It preserved and restored patients' voices with disease-free survival up to 5 years
MONDAY, May 26 (HealthDay News) -- A new laser treatment for early vocal-cord cancer targets tumor blood vessels while preserving and restoring patients' voices, according to Massachusetts General Hospital researchers, who noted that radiotherapy or surgery can permanently damage vocal quality.
Details about this new pulsed Potassium-Titanyl-Phosphate (KTP) laser treatment, which has been used in more than 25 patients, were presented at the recent annual meeting of the American Broncho-Esophagological Association and were expected to be published as a supplement in an upcoming issue of the journal Annals of Otology, Rhinology, & Laryngology.
"We had previously adapted lasers that target blood vessels to treat precancerous vocal-cord dysplasia and a variety of benign vascular lesions. We have now applied that experience to treat vocal-cord cancer, which is diagnosed in several thousand American patients each year," Dr. Steven Zeitels, director of the MGH Voice Center, said in a prepared statement.
The first 22 patients who received pulsed-KTP for vocal-cord cancer are cancer-free up to five years after treatment, without removal of vocal-cord tissue or loss of voice quality.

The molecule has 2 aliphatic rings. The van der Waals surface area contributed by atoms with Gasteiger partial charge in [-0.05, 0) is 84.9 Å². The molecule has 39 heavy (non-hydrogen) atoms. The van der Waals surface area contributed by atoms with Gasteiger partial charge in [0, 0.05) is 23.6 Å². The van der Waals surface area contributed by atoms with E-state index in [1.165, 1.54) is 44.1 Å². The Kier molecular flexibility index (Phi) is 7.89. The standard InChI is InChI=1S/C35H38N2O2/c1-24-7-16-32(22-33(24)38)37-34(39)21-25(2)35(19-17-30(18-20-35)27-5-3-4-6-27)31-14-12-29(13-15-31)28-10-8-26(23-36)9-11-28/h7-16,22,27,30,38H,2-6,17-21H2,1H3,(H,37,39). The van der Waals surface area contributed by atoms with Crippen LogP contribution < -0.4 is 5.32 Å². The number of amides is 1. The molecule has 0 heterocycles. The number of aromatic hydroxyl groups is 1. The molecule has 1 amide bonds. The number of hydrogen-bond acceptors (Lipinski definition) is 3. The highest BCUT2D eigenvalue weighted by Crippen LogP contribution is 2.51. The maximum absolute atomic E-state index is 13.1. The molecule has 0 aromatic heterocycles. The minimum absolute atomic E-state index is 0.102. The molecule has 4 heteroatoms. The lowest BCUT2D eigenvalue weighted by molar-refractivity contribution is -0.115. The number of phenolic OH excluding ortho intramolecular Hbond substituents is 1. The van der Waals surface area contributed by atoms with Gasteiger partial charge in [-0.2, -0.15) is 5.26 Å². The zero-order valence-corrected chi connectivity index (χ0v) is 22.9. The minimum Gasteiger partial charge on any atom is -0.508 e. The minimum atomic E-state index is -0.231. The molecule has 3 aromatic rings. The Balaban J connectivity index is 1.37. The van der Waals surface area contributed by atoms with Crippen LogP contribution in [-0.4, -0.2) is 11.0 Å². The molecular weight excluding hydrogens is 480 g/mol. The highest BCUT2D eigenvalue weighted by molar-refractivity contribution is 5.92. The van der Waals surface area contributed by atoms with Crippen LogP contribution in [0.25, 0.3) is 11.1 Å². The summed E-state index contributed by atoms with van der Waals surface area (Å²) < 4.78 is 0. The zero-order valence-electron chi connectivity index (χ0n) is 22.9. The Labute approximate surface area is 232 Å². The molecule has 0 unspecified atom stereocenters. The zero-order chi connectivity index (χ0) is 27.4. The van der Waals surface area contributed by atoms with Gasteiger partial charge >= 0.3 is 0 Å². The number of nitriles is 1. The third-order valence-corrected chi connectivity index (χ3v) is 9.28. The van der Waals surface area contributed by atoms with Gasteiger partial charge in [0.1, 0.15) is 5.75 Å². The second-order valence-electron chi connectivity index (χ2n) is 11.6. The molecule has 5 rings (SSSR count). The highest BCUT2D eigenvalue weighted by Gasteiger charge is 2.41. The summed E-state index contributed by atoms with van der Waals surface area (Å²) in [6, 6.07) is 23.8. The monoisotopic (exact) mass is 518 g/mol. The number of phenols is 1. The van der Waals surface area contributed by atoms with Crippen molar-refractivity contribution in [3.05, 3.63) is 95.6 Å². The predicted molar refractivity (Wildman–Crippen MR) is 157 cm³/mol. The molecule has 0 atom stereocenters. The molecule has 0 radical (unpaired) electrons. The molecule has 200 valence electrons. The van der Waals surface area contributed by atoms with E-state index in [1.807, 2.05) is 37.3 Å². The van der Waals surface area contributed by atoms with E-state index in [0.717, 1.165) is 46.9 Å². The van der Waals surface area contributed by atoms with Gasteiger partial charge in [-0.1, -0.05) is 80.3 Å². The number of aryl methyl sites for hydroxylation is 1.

Some of the patients have required second or third laser treatments to remove residual cancer, but another benefit of this therapy is that it doesn't rule out future treatment options, Zeitels said.
The treatment has become a standard management approach at MGH and may soon be used by other institutions in the United States and other countries, said Zeitels, who estimated that about 90 percent of patients with early vocal-cord cancer would be candidates for pulsed-KTP laser treatment.
The American Cancer Society has more about vocal-cord cancer.
-- Robert Preidt
SOURCE: Massachusetts General Hospital, news release, May 2008
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